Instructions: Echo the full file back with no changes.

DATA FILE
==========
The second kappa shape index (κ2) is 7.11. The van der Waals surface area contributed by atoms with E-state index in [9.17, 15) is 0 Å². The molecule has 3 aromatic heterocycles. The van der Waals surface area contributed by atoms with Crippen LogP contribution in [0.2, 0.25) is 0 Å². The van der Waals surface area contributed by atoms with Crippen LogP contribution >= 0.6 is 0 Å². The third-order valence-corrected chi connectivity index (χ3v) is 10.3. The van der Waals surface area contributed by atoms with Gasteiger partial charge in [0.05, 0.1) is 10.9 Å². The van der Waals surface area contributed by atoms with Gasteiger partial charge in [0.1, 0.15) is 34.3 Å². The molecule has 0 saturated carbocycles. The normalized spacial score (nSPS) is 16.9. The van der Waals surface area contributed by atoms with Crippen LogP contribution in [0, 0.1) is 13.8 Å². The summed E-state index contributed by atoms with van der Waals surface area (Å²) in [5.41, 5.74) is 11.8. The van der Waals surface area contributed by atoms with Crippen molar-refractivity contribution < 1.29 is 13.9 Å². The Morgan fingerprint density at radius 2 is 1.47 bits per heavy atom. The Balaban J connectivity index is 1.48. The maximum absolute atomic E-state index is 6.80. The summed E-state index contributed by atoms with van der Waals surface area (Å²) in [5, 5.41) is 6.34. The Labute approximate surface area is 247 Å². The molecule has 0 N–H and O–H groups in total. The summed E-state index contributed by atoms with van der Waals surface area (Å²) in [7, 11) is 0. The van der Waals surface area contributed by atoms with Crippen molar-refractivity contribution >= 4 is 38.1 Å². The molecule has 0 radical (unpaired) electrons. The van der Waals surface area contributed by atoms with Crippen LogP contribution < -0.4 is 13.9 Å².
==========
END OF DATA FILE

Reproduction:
The second kappa shape index (κ2) is 7.11. The van der Waals surface area contributed by atoms with E-state index in [9.17, 15) is 0 Å². The molecule has 3 aromatic heterocycles. The van der Waals surface area contributed by atoms with Crippen LogP contribution in [0.2, 0.25) is 0 Å². The van der Waals surface area contributed by atoms with Crippen LogP contribution >= 0.6 is 0 Å². The third-order valence-corrected chi connectivity index (χ3v) is 10.3. The van der Waals surface area contributed by atoms with Gasteiger partial charge in [0.05, 0.1) is 10.9 Å². The van der Waals surface area contributed by atoms with Gasteiger partial charge in [0.1, 0.15) is 34.3 Å². The molecule has 0 saturated carbocycles. The normalized spacial score (nSPS) is 16.9. The van der Waals surface area contributed by atoms with Crippen LogP contribution in [0, 0.1) is 13.8 Å². The summed E-state index contributed by atoms with van der Waals surface area (Å²) in [5.41, 5.74) is 11.8. The van der Waals surface area contributed by atoms with Crippen molar-refractivity contribution < 1.29 is 13.9 Å². The Morgan fingerprint density at radius 2 is 1.47 bits per heavy atom. The Balaban J connectivity index is 1.48. The maximum absolute atomic E-state index is 6.80. The summed E-state index contributed by atoms with van der Waals surface area (Å²) in [5, 5.41) is 6.34. The Labute approximate surface area is 247 Å². The molecule has 0 N–H and O–H groups in total. The summed E-state index contributed by atoms with van der Waals surface area (Å²) in [7, 11) is 0. The van der Waals surface area contributed by atoms with Crippen molar-refractivity contribution >= 4 is 38.1 Å². The molecule has 0 radical (unpaired) electrons. The van der Waals surface area contributed by atoms with Crippen LogP contribution < -0.4 is 13.9 Å².